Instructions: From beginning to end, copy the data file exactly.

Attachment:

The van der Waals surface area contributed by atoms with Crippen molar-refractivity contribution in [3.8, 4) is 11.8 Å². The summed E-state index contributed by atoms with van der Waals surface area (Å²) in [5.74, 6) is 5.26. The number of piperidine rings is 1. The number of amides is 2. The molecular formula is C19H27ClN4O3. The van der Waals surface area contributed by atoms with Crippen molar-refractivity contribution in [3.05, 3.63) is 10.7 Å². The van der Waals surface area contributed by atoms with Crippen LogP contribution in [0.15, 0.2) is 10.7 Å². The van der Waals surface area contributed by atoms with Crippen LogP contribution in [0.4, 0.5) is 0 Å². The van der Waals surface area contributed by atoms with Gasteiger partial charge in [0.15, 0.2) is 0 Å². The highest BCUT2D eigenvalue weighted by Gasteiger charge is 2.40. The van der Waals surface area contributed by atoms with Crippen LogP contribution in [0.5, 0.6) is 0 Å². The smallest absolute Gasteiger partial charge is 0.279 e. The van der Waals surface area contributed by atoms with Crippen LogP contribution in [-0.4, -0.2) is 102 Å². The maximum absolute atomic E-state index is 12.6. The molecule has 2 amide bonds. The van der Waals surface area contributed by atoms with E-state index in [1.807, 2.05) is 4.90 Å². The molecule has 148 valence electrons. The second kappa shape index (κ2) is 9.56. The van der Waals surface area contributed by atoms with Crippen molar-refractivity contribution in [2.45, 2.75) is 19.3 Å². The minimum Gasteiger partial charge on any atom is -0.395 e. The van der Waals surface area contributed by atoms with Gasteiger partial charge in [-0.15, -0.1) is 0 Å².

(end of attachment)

The van der Waals surface area contributed by atoms with Crippen molar-refractivity contribution in [3.8, 4) is 11.8 Å². The summed E-state index contributed by atoms with van der Waals surface area (Å²) in [5.74, 6) is 5.26. The number of piperidine rings is 1. The number of amides is 2. The molecular formula is C19H27ClN4O3. The van der Waals surface area contributed by atoms with Crippen molar-refractivity contribution in [3.05, 3.63) is 10.7 Å². The van der Waals surface area contributed by atoms with Crippen LogP contribution in [0.15, 0.2) is 10.7 Å². The van der Waals surface area contributed by atoms with Crippen LogP contribution in [0.4, 0.5) is 0 Å². The van der Waals surface area contributed by atoms with Gasteiger partial charge in [0.15, 0.2) is 0 Å². The highest BCUT2D eigenvalue weighted by Gasteiger charge is 2.40. The van der Waals surface area contributed by atoms with Crippen LogP contribution in [0.5, 0.6) is 0 Å². The smallest absolute Gasteiger partial charge is 0.279 e. The van der Waals surface area contributed by atoms with Crippen LogP contribution in [-0.4, -0.2) is 102 Å². The maximum absolute atomic E-state index is 12.6. The molecule has 2 amide bonds. The van der Waals surface area contributed by atoms with E-state index in [1.807, 2.05) is 4.90 Å². The molecule has 148 valence electrons. The second kappa shape index (κ2) is 9.56. The van der Waals surface area contributed by atoms with Crippen molar-refractivity contribution in [2.45, 2.75) is 19.3 Å². The minimum Gasteiger partial charge on any atom is -0.395 e. The van der Waals surface area contributed by atoms with Gasteiger partial charge in [-0.15, -0.1) is 0 Å².